Give them freedoms and responsibilities that are age appropriate. Small things like taking a piece of rubbish to a nearby bin can lead on to going to the counter at a soft play to buy a bottle of water. Doing these “grown up” things for themselves can be a huge confidence booster. I also think running errands and playing out build confidence once they are old enough.

My son recently said someone laughed at his drawing at school and it’s really knocked his confidence. I said you’re drawings are beautiful, you have an amazing imagination and I love that you put that to paper! You look in a museum and see all the different types of art there is, you may want to laugh or think some aren’t very good but everyone has different tastes, the world would be boring if we all liked the same thing. You are also amazing at “” “” and “”. We can’t be good at everything. I encourage him to do what he loves and compliment at it. We also do a journal at night time where we right an emoji of the day how they felt, three good things about their day and a word about a certain family like for dad - funny etc then I write a good sentence about how he was that day.


I’ve read The Hidden Chimp with my two - it’s got some great examples which they easily relate to around confidence.


Try to cover up any of your own personal anxieties or fears. For example I am nervous around dogs and flying but when I am with my children I do my level best to slap on a smile and enthusiastically stroke that dog and always get on that plane without any fuss so that they don’t have their confidence in situations damaged by my own issues.


I just thought of something else we do... it is natural as a human to notice when you are better at one thing than another, but I am trying to work really hard to not allow my children to create their own limiting beliefs i.e. I am rubbish at maths. If and when they say negative things like this about themselves I also try to reframe it is as opportunity to improve and offer them an alternative positive sentence so instead of saying I am rubbish at saying I am going to work on getting better at.... I find... difficult so I am going to sit with mummy and get some help with it.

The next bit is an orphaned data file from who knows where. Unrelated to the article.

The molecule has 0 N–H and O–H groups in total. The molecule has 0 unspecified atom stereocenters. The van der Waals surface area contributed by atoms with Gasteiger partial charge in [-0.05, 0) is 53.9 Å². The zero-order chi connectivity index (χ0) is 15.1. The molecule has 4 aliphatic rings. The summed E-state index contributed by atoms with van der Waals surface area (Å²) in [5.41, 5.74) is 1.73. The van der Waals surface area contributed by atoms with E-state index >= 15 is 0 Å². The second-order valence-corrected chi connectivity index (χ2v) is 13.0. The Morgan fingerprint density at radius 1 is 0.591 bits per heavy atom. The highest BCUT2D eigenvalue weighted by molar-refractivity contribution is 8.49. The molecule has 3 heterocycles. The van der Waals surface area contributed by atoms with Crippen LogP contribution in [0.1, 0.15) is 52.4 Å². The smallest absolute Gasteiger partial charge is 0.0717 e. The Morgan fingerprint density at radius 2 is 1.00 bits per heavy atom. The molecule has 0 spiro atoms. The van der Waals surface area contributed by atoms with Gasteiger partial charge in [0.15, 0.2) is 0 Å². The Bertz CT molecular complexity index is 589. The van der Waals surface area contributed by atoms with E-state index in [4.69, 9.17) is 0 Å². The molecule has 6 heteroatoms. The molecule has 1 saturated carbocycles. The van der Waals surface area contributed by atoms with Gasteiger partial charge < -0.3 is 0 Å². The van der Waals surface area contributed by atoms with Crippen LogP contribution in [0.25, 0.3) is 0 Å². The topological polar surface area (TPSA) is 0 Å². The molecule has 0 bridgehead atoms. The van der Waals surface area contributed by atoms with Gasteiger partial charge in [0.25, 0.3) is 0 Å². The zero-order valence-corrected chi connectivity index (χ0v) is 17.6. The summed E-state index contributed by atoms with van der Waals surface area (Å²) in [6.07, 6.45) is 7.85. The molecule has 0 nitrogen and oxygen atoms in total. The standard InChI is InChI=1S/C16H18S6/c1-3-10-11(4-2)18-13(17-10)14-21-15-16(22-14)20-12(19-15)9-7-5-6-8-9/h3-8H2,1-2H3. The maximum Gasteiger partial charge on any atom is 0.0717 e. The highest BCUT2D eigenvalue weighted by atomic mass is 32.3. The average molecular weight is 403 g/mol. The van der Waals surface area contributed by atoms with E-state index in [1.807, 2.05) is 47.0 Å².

We point out that we are all different. That one of us may be a good musician, another good at football, you might be funny or kind and all those things are important. Focus on your strengths not your weaknesses and that as long as you try that is fine. Trying your best is what is important. If children know they won't get in trouble for failing then I find their confidence increases and they're more willing to try different things. 


 I want to quote what my late and adoptive Dad always told me. He used to say that I should put my shoulders back, stick my chest out and face the world with confidence "because you are as good as anyone else, no better but just as good" Wise man that Dad of mine and good to be reminded of that advice on the very date he picked me up from the children's home to become my Dad

All progress is progress. Even if you child has just learnt how to count to five, ride their bike without stabilisers or tie their shoe laces, it is an achievement. Praise them for it! And don’t just praise the academic achievements... sporting, musical and social development are vital too. Support them to realise that it doesn’t matter how they are in comparison to others. They are unique and what’s important is they are kind, caring and do their best.